For 9-months a child is growing in a Mom and then all of a sudden he’s out bouncing around in another world. Yes, the nurses bring the baby right back into the Mom’s arms, but now the cord is cut and the baby begins a more independent journey as he spreads his wings in flight.
- Will he struggle or soar?
- Will his heart get broken?
- Will he find his way in this great big world?
- Will he let me love him?
- Will he act in faith or fear most of his life?
Sitting here, I realize the attachment between Mom and child never fades.
- The baby begins crawling, but baby and mom always find their way back to each other.
- As a toddler, he wants his own bed, but when scared with nightmares he waddles into Mom and Dad’s room for comfort.
- A little older, he just wants to play. To Plaaayyyy. But mom’s cooking (if she cooks) and care always brings him home.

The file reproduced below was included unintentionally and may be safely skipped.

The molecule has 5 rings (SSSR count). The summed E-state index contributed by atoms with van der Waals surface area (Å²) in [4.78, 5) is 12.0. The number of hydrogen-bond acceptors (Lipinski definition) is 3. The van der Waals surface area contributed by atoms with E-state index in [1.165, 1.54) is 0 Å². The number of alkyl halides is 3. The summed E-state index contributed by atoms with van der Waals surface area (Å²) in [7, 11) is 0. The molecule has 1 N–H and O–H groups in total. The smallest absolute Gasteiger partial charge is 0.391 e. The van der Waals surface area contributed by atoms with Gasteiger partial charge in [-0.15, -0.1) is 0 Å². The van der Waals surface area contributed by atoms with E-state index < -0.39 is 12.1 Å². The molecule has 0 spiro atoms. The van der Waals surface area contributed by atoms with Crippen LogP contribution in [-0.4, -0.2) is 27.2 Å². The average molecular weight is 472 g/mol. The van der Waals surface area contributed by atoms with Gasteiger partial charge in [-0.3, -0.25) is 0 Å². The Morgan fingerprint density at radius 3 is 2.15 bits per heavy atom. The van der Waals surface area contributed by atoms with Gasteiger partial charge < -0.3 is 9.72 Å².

- He begins to date, perhaps gets married, and his default tendency is to treat his new spouse like Dad treated Mom.
- As a full grown man, he gets buried in work, misses family reunions, but always feels an unconditional care from Mom.
- He always thinks he knows what’s best for his Mom, but she holds the secrets of life in her motherly heart. And she let’s him tell her anyway.
And Mom will take many of those secrets with her into glory, where she will meet the love of her life, my dad, Danny Bird, or as Johnny Cash sang the dirge, Danny Boy. My parents, reunited.
In a few minutes, hours, or day she will land in glory, where there’s no tubes, no needles, no pills, no suffering.
Just dancing. Laughter – those big, belly laughs. And lots of love. Genuine, authentic, relentless love.
On her last day, I can’t help but think of my first day. Maybe it was the baby I saw struggling to live in the ICU earlier this morning.
On that first day, Mom cut me loose from my struggle to breathe so that I could take flight into the world. And now I’m about to cut her loose from her struggle to breathe so that she can take flight into Heaven.
It’s her turn to float away from me. But I know that one day I will see her in glory, in the one true home. Until then, I’m going to miss you, Mom.
Your proud son, always. – aaron
P.S. I love you, Mom.